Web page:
Gerard Gallagher of Finn Valley won last night’s Ballyare 10K in a time of 33.16 followed by Ciaran McGonagle in 36.10.More than 100 runners tok part in the event.The following are the runners and their finishing times. Place Time No. FirstName Surname Category Club1 33.16 103 Gerard Gallagher SM Finn Valley A.C.2 36.10 148 Ciaran McGonagle SM Rosses AC3 36.23 120 Noel Diver SM Rosses AC 4 36.58 80 Liam Doherty SM Cranford AC5 36.58 104 John Sweeney SM Cranford AC6 37.16 165 Brian Crossan SM Individual7 37.17 72 Jude O’Donnell M40+ Individual8 37.30 73 Raymond Birch SM Letterkenny A.C. 9 38.35 102 Paul Doherty SM 24/7 Triathlon Club10 38.40 144 Brian Ferry SM Letterkenny A.C.11 39.28 155 Paul Murray SM Finn Valley A.C.12 39.31 156 Barry Coyle SM Individual 13 39.42 130 Paul Dillon M40+ Individual14 39.46 77 Joe Gallagher M40+ Milford A C15 39.58 71 Pat Hegarty M50+ Finn Valley A.C.16 39.59 68 Anthony Doherty M45+ Individual17 40.03 66 Joe Hegarty M40+ Individual18 40.11 65 Michael McHugh M40+ Milford A C19 40.27 97 Damien McGoohan SM 24/7 Triathlon Club20 40.28 112 Raymond McGahey M40+ Individual21 40.29 83 Nick Fowell M40+ 24/7 Triathlon Club22 40.30 79 Paul Cullen SM 24/7 Triathlon Club23 40.31 99 Paul Lynch SM 24/7 Triathlon Club24 40.46 163 Michael Murphy SM Cranford AC25 41.11 85 Gerard McGettigan M50+ Milford A C26 41.15 161 Mark Connolly M50+ Finn Valley A.C.27 41.16 114 Des Goyvaarts SM Individual28 41.18 157 Declan McCann SM Individual29 41.43 124 Adrian Gill SM UHG30 42.10 94 Colm McTaggart SM Individual31 42.13 98 Brian Doherty SM Milford A C32 42.17 134 Terry McFadden SM Milford A C33 42.19 123 Johnathon Edwards SM Individual34 42.43 149 Francis Gildea SM Individual35 42.51 75 Eugene McGettigan SM 24/7 Triathlon Club36 42.54 146 Karl Crossan SM Individual37 42.55 136 Paul Gildea SM Individual38 43.11 160 Kieran McMonagle SM Individual39 43.31 91 Daniel Cullen SM Letterkenny A.C.40 43.33 140 Paddy McCauley SM Individual41 43.33 135 Patricia Nulty SW Milford A C42 43.34 122 Hugh Coll M40+ Individual43 43.40 84 James Gibbons M50+ Milford A C44 43.43 141 Carl McGinley JM Individual45 43.52 162 Paul Friel M40+ Milford A C46 44.19 107 P.J Lyons M40+ Individual47 44.25 151 Paul Lee M40+ Letterkenny A.C.48 44.43 132 Emma McGee SW Letterkenny A.C.49 44.49 119 Gavin McCrossan SM Individual50 44.52 82 Tony Gallagher M50+ Finn Valley A.C.51 44.58 131 James Whoriskey SM Milford A C52 45.02 87 Mark Houston JM Individual53 45.06 106 Noreen Bonner W50+ Finn Valley A.C.54 45.14 126 Gerard McConnell SM Individual55 45.51 143 Ciaran Burke SM Individual56 46.12 86 Gerard Dorrian M50+ Individual57 46.41 133 Catherine McKinley SW Letterkenny A.C.58 46.45 142 Eugene McGinley M40+ Individual59 46.52 96 Seamus Ferry M40+ Milford A C60 46.52 125 Tim Flanagan M40+ Milford A C61 46.58 154 John Ward SM Milford A C62 47.15 90 David Connors SM Milford A C63 47.31 129 Darren Ferry SM Individual64 47.55 110 Mary Hippsley W40+ Finn Valley A.C.65 47.56 88 Martin Anderson M40+ Finn Valley A.C.66 47.57 101 conor Mc Gonagle M40+ Finn Valley A.C.67 47.58 92 Liam McGinty M40+ Finn Valley A.C.68 47.59 67 Joseph Casey M40+ Individual69 48.00 111 Sean O’Leary M50+ Finn Valley A.C.70 48.06 129 Darren Ferry SM Individual71 48.42 105 John Ferry M40+ Individual72 48.43 100 Marian Kerr W35+ Letterkenny A.C.73 49.02 108 John Pollock M50+ Individual74 49.13 89 Brian Duffy M40+ Individual75 49.23 128 Margaret Shields W45+ Letterkenny A.C.76 49.38 150 Kenneth Moore M40+ Milford A C77 50.22 145 Catherine Regan SW Letterkenny A.C.78 50.23 138 Shaun O’Donnell M50+ Lifford AC79 50.34 152 Derek Brennan SM Individual80 50.41 69 James Doherty SM Milford A C81 50.47 118 Claire Molloy SW Individual82 50.47 116 David Doherty SM Individual83 50.52 164 Francesca Patton SW Convoy Runners84 50.55 137 Noel Kilpatrick SM Milford A C85 51.22 147 Gary Price SM Individual86 51.23 166 John Carr SM Individual87 51.25 167 Paul Thornton SM Individual88 51.29 78 Mark Gildea SM Individual89 51.40 109 Aidan Dorrian JM Milford A C90 51.46 117 Barry Fox SM Individual91 52.10 158 Oliver Gallagher SM Individual92 52.14 95 Darina Ferry W40+ Milford A C93 52.31 74 Bridgeen Doherty SW Individual94 52.41 76 Hugh O’Donnell M50+ Individual95 54.02 70 Tommy Naughton SM Individual96 54.26 81 Mary Martin W60+ Finn Valley A.C.97 57.06 115 Christine Coyle W40+ Milford A C98 59.49 93 Ann Doherty M60+ Milford A C99 60.10 121 John Lafferty M40+ Individual100 61.16 64 Lisa Smith W40+ Bangor101 62.44 159 Rachael Gallagher SW IndividualTotal Runners: 101GALLAGHER WINS BALLYARE 10K – WHERE DID YOU COME? was last modified: August 16th, 2014 by StephenShare this:Click to share on Facebook (Opens in new window)Click to share on Twitter (Opens in new window)Click to share on LinkedIn (Opens in new window)Click to share on Reddit (Opens in new window)Click to share on Pocket (Opens in new window)Click to share on Telegram (Opens in new window)Click to share on WhatsApp (Opens in new window)Click to share on Skype (Opens in new window)Click to print (Opens in new window)Tags:ballyare 10kGerard Gallagher
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9 Books That Make Perfect Gifts for Industry Ex… fruzsina eordogh YouTube, whose community is ironically stereotyped as oversharers, has business transparency issues. This transparency problem doesn’t come just from Google, it also manifests within the YouTube community’s top-earners and across the third-party businesses that have sprung up to leverage the giant video-sharing site. It’s hard to say who is worse, YouTube, or the video industry emerging on the site – known as “YouTube Networks.” The YouTube industry, often compared to the Wild West due to its few rules and regulations and seemingly endless profits for the lucky few, has a controversial mantra: “Join a YouTube Network! That’s how you know you’ve made it!”YouTube Networks Will Change Your Life, For Better Or WorseTo non-insiders, YouTube networks can be one or all of the following: an ad sales team, a promotional marketing service, a production studio, a talent management agency, and/or a laison between YouTube partners and the notoriously hard-to-get-ahold-of YouTube reps. Think of a third-party YouTube network as a type of Web video business incubator with millions in funding (depending on the network) and all the right (presumably) connections to make you a big Web star. In return for all these wonderful things, the YouTube network takes a cut of your profits. Sometimes that cut can be more than half of what you earn. There are roughly 200 networks operating on YouTube right now, Steve Raymond, the CEO of Big Frame, told me in an interview last month. Big Frame is one of the newest – and in my opinion one of the cleanest – YouTube networks now operating.If the existence of 200 networks on YouTube surprises you, think of it this way: YouTube has been pushing towards the network model for a while, given 72 hours of content is uploaded to YouTube every minute. YouTube’s small staff simply can’t handle every YouTuber’s needs the way they did in the good old days of 2006 – before the company was purchased by Google. Alas, tales of young rising YouTubers being taken advantage of because they didn’t hire a lawyer when negotiating with a YouTube network has become all too common. Horror stories of people signing for life because they don’t read the fine print, or end up giving away complete ownership of their content, abound. Educate Yourself! YouTube Partnership vs. NetworkIn a prior interview about networks taking advantage of unsuspecting video stars, The Fine Brothers – the YouTube duo known for their hit show “Kids React” – told me they were dismayed by the number of YouTubers who don’t realize they are giving up their YouTube Partnership when they join a network. If anything, this should be the first thing made clear to Partners. (Some Partners like not having to worry about this financial aspect, but others, like the Fine Brothers, worry it leads to abuse.)Forfeiting control of your Partnership – the contract you sign with YouTube that allows you to collect ad revenue from the Google-owned company – is standard in the YouTube network world.Ray William Johnson, the top YouTuber and first video star to become a millionaire from his earnings (in April 2011), doesn’t think this should be the case, and said so in a recent interview with NewMediaRockStar founder Benny Luo. (ReadWrite readers and YouTube insiders might remember the last time I wrote about Johnson, notoriously media-shy for a Web celebrity, when he left the YouTube network Maker Studios after contract disputes.) In the interview, Johnson admits he is no expert on YouTube networks, but believes “there’s no good reason to ever sign your YouTube Adsense account over to a third party. Ever.” Any service offered by a YouTube-based network, he said, “they can accomplish without seizing control of your Adsense account.”Where’s The Data?YouTube’s transparency problems are not just about the forfeiting of one’s YouTube Partnership, or the lack of education about networks – it’s also about YouTube’s preferential treatment of networks when it comes to analytics. Networks get access to YouTube data relevant to the creator’s account that YouTube doesn’t share with the creator. In other words, there are better numbers for analyzing viewership and performance, and only networks get to see them.Creators get only “estimated data,” said Benny Fine of The Fine Brothers. “The actual final numbers, only networks get that.” Many partners end up using other contractors and services to track their own data. It’s a level of secrecy that doesn’t make sense, Fine said, and certainly fosters at least the perception of abuse.The Fine Brothers don’t think all networks are bad – they signed with network Revision 3 after a year of researching their options. They recommend YouTubers demand their network contracts provide simultaneous access to YouTube performance data.Johnson, on the other hand, seems to have eschewed networks all together, and appears to be happy being the master of his own YouTube fate by opening up his own production studio called Runaway Planet.How Much Do YouTubers Make?YouTubers, by their Partner contracts, are forbidden from revealing their earnings. But in OpenSlate’s infographic published last month, the average monthly revenue for the top 1,000 channels comes out to $26,000. This amounts to an average annual payout of $276,000. That’s serious money – that no one is permitted to talk about.Philip DeFranco, a leading YouTuber known for his news and pop culture commentary on “The Philip DeFranco Show,” admitted in a Reddit AMA that he pays himself roughly $100,000 a year and invests the rest (a monthly six-figures) back into his companies. A top executive at the YouTube network Revision 3 (where DeFranco is signed) mostly confirmed the salary in a phone chat at the time, saying DeFranco gets a six-figure check each month from the company. Not a check for six figures a year from Revision3 – a six figure check each month. DeFranco, of course, is a YouTube anomaly – a geniune Web celebrity and Internet video entrepeneur.YouTube’s Trickle-Down Effect?It is actually not uncommon for leading YouTubers to invest in the Web-video industry that fostered them by opening studios, agencies, networks or high-production-value Web shows. The YouTube community generally cheers these investments. The belief is that bonafide YouTubers know the space, will prevent it from being appropriated by corporate outsiders, stamp out industry abuses like predatory contracts, and make the industry more transparent.It is this sense of a “digital family” that made Johnson’s acrimonious split with Maker Studios so tragic to some in the YouTube community: after all, top YouTubers created Maker Studios. “How could they mistreat their own?” the community wondered. In fact, it seems Johnson’s experience with Maker Studios turned him off networks forever. When asked if he would start his own network, Johnson’s answer was an absolute, “No.”Image courtesy of @RayWJ. Related Posts 5 Outdoor Activities for Beating Office Burnout Tags:#Google#Video Services#YouTube 4 Keys to a Kid-Safe App 12 Unique Gifts for the Hard-to-Shop-for People…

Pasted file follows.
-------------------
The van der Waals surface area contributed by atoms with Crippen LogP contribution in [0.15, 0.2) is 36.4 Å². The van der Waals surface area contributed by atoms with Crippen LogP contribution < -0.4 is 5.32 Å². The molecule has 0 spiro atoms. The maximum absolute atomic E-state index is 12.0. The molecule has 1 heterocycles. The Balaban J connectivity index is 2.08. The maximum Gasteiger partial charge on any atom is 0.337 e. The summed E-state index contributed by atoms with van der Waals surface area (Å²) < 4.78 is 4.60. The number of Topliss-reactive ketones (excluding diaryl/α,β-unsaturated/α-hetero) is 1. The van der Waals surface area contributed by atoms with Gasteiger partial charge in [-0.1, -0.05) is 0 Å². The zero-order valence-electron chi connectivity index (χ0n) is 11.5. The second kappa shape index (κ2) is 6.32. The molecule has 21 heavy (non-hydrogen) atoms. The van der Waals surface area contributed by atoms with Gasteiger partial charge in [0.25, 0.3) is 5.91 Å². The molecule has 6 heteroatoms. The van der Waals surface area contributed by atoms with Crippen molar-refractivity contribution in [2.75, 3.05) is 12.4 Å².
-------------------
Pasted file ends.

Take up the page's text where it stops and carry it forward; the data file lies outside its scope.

This quick tutorial covering dynamic trimming in Premiere Pro will help you achieve more precise playback while editing in the timeline.Top image via ShutterstockOne of the most frustrating aspects of video editing is noticing a mistake (or finding something specific you want to examine) in the middle of your timeline. Controlling playback dynamically as you cut is a great skill set to add to your Premiere Pro arsenal.Step 1: Play AroundFirst you want to hit the Play Around option (or Shift+K). This takes you back a few seconds.To change that number of seconds, choose Premiere Pro CC > Preferences > Playback. If you’re working on a PC: Edit > Preferences > Playback and then edit the amount of time under PreRoll and PostRoll. Just remember — Shift+KStep 2: LoopingAfter you’ve figured out what Play Around does, you can loop this action by going to the Wrench Tool on the program monitor and picking Loop.Hitting Shift+K now will take you back a few seconds, play through to a couple of seconds after, and then loop back around and play it again. This saves you from having to manually go back to where you want to begin your edit.Step 3: TrimmingFirst, hit the shortcut T to highlight the cut you want to play with, then hit Option+Left Arrow or Option+Right Arrow. If you’re working on a PC, Alt+Right Arrow or Alt+Left Arrow.This shifts the point where your Play Around starts and moves the cut backwards. This is perfect for trimming your clip frame by frame to exactly the right moment.Another helpful hint: Option+Shift+Left Arrow. This moves it back five frames at a time. For additional tips/tricks/techniques, check out the Premiere Pro section of the PremiumBeat blog!Have you made use of dynamic trimming in the past? Know of any other quick editing tips? Let us know in the comments below!